28 Jul Touch Ups Rarely Work!
If you’ve lived in your home long enough, there’s a good chance that you’ve done some level of damage to your walls, ceiling, or woodwork. Whether it’s carrying groceries, bringing in luggage, or simply dropping something by accident, your walls can take a beating. In many cases, the drywall is not damaged, but the walls can get scuffed up and may require a touch up to hide the marks left behind.
If you’re lucky, the best way to hide these unsightly marks is by using leftover paint from the original paint job. After you’ve found the paint can that’s been buried in your basement for a few years, you may do what any of us would do: shake it up, dip your brush in and touch up your wall. After letting it dry for a couple of hours, you may go back with high expectations. Instead, you see a spot on your wall that sticks out like a sore thumb! What happened? Why didn’t the paint blend in?
There are several reasons why the paint did not touch up. These may include: application method (brush finish vs. roller finish), the amount of time that has lapsed since the surface was originally painted, temperature, paint sheen, and porosity of the surface. In most cases, it’s very difficult to replicate the exact same conditions as when the paint was originally applied. Also, certain colors will fade after being on the wall and exposed to sunlight, whereas the original product hasn’t seen the light of day.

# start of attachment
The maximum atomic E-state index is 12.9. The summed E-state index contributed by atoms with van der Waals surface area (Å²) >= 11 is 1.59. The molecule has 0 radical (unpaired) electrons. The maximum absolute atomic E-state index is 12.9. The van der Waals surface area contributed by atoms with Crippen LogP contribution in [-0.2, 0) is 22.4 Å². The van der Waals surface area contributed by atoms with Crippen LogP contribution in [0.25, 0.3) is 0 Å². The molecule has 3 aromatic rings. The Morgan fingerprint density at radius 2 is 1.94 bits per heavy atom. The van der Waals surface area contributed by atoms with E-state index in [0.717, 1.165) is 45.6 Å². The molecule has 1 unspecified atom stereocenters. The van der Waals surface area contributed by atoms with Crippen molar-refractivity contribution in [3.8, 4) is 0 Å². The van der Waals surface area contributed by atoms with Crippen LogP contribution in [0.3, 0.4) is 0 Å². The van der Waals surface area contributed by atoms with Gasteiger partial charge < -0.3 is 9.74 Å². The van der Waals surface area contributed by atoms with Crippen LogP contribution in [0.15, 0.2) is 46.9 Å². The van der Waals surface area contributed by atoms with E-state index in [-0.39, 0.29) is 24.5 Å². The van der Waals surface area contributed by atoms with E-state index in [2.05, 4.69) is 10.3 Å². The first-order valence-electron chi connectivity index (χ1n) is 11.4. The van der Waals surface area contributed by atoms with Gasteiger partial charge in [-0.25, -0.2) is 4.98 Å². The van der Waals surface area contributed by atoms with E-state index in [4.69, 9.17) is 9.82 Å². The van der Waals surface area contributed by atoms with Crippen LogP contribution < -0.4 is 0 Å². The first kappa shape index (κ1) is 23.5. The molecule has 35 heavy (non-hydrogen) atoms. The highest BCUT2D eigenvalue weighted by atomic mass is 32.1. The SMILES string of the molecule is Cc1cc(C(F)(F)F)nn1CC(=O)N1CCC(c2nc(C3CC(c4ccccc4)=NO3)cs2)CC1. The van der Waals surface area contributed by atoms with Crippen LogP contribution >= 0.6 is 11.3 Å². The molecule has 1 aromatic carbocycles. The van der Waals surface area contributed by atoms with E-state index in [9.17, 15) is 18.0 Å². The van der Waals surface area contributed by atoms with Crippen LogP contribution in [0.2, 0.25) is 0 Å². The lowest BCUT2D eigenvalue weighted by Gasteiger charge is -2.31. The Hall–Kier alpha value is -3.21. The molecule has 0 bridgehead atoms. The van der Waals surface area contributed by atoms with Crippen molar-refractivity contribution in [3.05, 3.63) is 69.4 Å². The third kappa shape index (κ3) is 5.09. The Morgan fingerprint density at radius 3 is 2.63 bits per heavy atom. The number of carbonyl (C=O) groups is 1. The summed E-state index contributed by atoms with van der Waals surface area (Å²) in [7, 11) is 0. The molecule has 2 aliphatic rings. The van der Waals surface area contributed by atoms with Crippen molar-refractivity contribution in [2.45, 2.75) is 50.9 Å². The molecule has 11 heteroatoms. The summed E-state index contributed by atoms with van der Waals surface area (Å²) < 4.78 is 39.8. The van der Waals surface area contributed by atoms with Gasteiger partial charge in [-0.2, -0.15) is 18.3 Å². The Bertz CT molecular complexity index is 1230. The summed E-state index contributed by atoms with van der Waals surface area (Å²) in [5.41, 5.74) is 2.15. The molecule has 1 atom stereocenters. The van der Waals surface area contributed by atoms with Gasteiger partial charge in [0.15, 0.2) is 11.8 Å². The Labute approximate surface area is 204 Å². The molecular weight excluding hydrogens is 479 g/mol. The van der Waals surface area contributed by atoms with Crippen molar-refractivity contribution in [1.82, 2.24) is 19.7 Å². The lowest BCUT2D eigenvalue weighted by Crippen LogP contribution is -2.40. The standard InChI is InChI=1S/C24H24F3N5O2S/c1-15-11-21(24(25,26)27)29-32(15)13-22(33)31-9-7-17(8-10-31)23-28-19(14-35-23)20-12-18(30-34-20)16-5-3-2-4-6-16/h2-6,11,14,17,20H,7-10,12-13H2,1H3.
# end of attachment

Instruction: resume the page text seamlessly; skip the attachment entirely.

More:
So now you’re saying to yourself, “the original product is not touching up! OK, now what?? The best approach is to face these situations with low expectations. Touch ups rarely work! Plan on painting the entire surface from end to end to give it a uniform, even appearance. That doesn’t mean repainting an entire room, but you may need to repaint the entire wall, ceiling, or trim piece. That may require a little more time, but in the end, you’ll be happy with the results